Disability Services for Students

302 Memorial Union Univeristy of Rhode Island Kingston, RI 02881


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Disability Due to Head Trauma

(Includes definition, how disability affects participation, and helpful strategies.)


This acquired disability occurs as a result of injuries sustained to the brain characterized by swelling and bruising of tissue as a direct outcome of sudden increased movement within the skull, torn nerve fibers and brain stem trauma.

“The degree and type of cognitive impairments and behavioral disturbances depend on the location and extent of the brain injury. A variety of behavioral symptoms may be evident, with or without the presence of motor or sensory deficits. These symptoms include attentional problems, irritability , anxiety, depression, apathy, increased aggression, or other changes in personality.” (DSM-IV, p. 148).

How post head trauma characteristics may affect student participation:

Decreased attention span

Frustration with schoolwork or task performance that posed no problem before injury

Poor information retrieval

Difficulty in acquisition of new knowledge

Possibility of exhibiting inappropriate or impulsive actions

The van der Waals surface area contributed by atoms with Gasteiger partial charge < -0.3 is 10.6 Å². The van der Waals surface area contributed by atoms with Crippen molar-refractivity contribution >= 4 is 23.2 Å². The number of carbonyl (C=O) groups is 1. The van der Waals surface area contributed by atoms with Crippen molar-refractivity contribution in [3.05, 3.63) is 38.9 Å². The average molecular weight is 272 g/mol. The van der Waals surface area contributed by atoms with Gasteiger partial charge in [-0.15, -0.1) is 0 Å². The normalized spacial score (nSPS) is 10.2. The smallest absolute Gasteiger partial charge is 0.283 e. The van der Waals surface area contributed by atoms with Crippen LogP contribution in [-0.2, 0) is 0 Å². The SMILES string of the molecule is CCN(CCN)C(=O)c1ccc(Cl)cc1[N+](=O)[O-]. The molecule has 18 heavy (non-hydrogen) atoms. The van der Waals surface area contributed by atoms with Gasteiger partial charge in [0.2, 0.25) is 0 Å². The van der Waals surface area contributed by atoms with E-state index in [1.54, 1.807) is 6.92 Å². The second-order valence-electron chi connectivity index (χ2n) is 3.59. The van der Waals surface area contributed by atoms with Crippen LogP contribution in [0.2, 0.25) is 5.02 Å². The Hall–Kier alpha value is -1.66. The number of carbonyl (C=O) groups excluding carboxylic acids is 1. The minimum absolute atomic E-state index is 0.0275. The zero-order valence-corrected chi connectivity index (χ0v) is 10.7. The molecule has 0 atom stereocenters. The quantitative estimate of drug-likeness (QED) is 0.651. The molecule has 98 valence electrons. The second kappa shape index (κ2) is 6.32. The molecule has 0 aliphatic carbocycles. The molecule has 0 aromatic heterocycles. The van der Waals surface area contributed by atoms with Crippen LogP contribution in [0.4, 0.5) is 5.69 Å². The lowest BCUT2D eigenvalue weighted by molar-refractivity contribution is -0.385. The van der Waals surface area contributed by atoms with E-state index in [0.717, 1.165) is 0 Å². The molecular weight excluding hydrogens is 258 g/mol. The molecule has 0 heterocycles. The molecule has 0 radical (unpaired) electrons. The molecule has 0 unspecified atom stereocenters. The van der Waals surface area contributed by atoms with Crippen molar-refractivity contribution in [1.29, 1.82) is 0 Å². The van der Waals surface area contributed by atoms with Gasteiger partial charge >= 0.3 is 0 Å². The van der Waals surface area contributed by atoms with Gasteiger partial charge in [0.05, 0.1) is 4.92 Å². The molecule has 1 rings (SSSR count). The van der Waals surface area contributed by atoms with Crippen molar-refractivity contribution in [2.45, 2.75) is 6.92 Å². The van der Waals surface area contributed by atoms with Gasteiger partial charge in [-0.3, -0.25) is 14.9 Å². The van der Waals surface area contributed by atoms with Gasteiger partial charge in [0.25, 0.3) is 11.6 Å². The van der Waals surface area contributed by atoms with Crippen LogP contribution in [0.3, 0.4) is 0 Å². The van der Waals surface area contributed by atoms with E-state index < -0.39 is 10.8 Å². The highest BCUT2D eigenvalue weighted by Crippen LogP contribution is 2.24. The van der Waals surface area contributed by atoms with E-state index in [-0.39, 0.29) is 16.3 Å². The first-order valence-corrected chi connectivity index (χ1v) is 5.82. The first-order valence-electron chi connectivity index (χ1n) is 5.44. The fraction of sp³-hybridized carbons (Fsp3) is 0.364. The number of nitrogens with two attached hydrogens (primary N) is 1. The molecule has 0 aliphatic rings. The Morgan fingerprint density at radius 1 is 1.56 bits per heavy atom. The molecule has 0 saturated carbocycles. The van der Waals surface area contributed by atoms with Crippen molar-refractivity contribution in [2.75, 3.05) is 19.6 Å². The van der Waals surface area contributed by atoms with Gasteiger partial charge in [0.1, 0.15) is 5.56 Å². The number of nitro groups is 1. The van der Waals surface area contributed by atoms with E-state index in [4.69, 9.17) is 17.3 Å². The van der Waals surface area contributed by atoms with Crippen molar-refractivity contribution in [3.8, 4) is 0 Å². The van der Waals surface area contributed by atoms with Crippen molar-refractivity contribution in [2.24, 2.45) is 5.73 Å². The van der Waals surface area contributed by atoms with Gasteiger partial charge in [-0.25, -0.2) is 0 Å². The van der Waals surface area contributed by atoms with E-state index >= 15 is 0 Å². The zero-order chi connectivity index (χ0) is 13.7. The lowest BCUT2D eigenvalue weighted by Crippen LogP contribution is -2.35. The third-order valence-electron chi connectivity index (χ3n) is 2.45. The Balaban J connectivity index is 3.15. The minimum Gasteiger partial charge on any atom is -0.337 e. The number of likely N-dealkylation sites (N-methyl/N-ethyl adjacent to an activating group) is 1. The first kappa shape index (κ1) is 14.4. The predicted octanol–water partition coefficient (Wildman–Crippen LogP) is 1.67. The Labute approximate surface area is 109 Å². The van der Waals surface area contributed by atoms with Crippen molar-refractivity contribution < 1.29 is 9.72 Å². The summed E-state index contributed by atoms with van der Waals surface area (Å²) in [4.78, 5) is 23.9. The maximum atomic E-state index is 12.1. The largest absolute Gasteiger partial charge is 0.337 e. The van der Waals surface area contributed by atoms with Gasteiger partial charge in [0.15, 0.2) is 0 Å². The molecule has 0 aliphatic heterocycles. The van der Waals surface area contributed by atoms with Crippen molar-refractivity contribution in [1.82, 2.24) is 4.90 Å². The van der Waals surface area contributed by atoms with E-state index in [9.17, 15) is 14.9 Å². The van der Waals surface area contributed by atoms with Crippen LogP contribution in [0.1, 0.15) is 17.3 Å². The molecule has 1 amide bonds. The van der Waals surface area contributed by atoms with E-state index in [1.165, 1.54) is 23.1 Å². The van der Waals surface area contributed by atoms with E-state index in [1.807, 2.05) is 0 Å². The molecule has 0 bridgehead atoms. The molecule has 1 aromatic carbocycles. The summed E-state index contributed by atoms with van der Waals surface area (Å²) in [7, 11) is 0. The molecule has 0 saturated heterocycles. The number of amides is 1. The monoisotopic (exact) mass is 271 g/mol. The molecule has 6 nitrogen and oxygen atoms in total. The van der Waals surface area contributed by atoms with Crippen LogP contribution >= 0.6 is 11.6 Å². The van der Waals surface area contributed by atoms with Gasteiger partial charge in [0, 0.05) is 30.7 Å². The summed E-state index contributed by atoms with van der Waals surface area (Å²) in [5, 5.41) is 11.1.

Longer processing time requirement

Lowered motivation, organization and comprehension

Difficulty with concentration and memorization

Helpful strategies for instructing students with post head trauma characteristics:

Help students to follow lectures with three steps: >preview>lecture>review.

Provide lecture outlines and other handouts.

Use a multi-sensory approach when providing information to students. Increased learning can occur when material is presented simultaneously in a variety of ways, e.g. visual imagesĀ withauditory descriptions.

Gain student’s attention when highlighting significant points by using eye contact, voice inflection, and body gesturing.

Provide concrete examples and practical applications of material whenever possible.

Review important points several times during the lecture.

Give assignments both orally and in written format to avoid confusion.

Develop a positive student-teacher relationship.

Increase one on one instruction outside of class.

Teach mnemonics for memory assistance.

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